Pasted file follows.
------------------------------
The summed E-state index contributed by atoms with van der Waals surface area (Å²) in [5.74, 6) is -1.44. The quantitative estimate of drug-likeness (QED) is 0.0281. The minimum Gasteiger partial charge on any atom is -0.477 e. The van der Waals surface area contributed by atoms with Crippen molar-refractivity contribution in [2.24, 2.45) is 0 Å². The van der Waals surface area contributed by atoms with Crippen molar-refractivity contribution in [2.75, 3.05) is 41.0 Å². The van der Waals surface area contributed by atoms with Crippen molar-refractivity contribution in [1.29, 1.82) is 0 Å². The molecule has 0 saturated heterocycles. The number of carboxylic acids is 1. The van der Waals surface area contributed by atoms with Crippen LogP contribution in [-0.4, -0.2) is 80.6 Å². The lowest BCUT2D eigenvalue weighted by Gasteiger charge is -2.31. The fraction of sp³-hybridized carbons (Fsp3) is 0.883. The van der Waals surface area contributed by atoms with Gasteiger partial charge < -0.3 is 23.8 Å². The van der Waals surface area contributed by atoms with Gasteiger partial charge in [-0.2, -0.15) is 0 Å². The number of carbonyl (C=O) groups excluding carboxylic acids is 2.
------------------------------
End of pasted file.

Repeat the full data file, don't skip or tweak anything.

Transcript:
The summed E-state index contributed by atoms with van der Waals surface area (Å²) in [5.74, 6) is -1.44. The quantitative estimate of drug-likeness (QED) is 0.0281. The minimum Gasteiger partial charge on any atom is -0.477 e. The van der Waals surface area contributed by atoms with Crippen molar-refractivity contribution in [2.24, 2.45) is 0 Å². The van der Waals surface area contributed by atoms with Crippen molar-refractivity contribution in [2.75, 3.05) is 41.0 Å². The van der Waals surface area contributed by atoms with Crippen molar-refractivity contribution in [1.29, 1.82) is 0 Å². The molecule has 0 saturated heterocycles. The number of carboxylic acids is 1. The van der Waals surface area contributed by atoms with Crippen LogP contribution in [-0.4, -0.2) is 80.6 Å². The lowest BCUT2D eigenvalue weighted by Gasteiger charge is -2.31. The fraction of sp³-hybridized carbons (Fsp3) is 0.883. The van der Waals surface area contributed by atoms with Gasteiger partial charge < -0.3 is 23.8 Å². The van der Waals surface area contributed by atoms with Gasteiger partial charge in [-0.2, -0.15) is 0 Å². The number of carbonyl (C=O) groups excluding carboxylic acids is 2.